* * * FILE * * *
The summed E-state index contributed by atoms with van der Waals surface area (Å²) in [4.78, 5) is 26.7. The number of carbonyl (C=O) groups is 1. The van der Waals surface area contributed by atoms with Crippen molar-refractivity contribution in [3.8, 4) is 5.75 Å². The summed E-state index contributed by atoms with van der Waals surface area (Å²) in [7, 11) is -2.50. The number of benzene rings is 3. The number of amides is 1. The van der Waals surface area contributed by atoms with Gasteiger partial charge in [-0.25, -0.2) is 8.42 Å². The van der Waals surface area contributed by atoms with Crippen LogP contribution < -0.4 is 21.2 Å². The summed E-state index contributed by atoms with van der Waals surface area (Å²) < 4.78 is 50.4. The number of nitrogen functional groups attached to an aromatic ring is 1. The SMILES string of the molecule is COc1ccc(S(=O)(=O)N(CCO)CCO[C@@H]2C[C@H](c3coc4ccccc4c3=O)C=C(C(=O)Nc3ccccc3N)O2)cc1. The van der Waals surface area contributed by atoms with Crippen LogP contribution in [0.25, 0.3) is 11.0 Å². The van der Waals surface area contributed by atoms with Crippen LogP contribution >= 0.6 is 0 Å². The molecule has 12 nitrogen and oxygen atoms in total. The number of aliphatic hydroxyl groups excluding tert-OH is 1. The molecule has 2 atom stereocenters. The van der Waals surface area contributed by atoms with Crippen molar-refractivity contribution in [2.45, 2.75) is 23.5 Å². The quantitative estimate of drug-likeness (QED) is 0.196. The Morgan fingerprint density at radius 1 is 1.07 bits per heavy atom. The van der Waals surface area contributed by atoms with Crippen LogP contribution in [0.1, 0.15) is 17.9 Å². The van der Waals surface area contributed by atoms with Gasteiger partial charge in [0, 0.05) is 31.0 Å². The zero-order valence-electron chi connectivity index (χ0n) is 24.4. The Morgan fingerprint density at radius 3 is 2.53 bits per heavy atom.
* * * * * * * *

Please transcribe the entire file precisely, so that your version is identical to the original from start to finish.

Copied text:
The summed E-state index contributed by atoms with van der Waals surface area (Å²) in [4.78, 5) is 26.7. The number of carbonyl (C=O) groups is 1. The van der Waals surface area contributed by atoms with Crippen molar-refractivity contribution in [3.8, 4) is 5.75 Å². The summed E-state index contributed by atoms with van der Waals surface area (Å²) in [7, 11) is -2.50. The number of benzene rings is 3. The number of amides is 1. The van der Waals surface area contributed by atoms with Gasteiger partial charge in [-0.25, -0.2) is 8.42 Å². The van der Waals surface area contributed by atoms with Crippen LogP contribution < -0.4 is 21.2 Å². The summed E-state index contributed by atoms with van der Waals surface area (Å²) < 4.78 is 50.4. The number of nitrogen functional groups attached to an aromatic ring is 1. The SMILES string of the molecule is COc1ccc(S(=O)(=O)N(CCO)CCO[C@@H]2C[C@H](c3coc4ccccc4c3=O)C=C(C(=O)Nc3ccccc3N)O2)cc1. The van der Waals surface area contributed by atoms with Crippen LogP contribution in [0.25, 0.3) is 11.0 Å². The van der Waals surface area contributed by atoms with Crippen LogP contribution >= 0.6 is 0 Å². The molecule has 12 nitrogen and oxygen atoms in total. The number of aliphatic hydroxyl groups excluding tert-OH is 1. The molecule has 2 atom stereocenters. The van der Waals surface area contributed by atoms with Crippen molar-refractivity contribution in [2.45, 2.75) is 23.5 Å². The quantitative estimate of drug-likeness (QED) is 0.196. The Morgan fingerprint density at radius 1 is 1.07 bits per heavy atom. The van der Waals surface area contributed by atoms with Crippen LogP contribution in [0.1, 0.15) is 17.9 Å². The van der Waals surface area contributed by atoms with Gasteiger partial charge in [0, 0.05) is 31.0 Å². The zero-order valence-electron chi connectivity index (χ0n) is 24.4. The Morgan fingerprint density at radius 3 is 2.53 bits per heavy atom.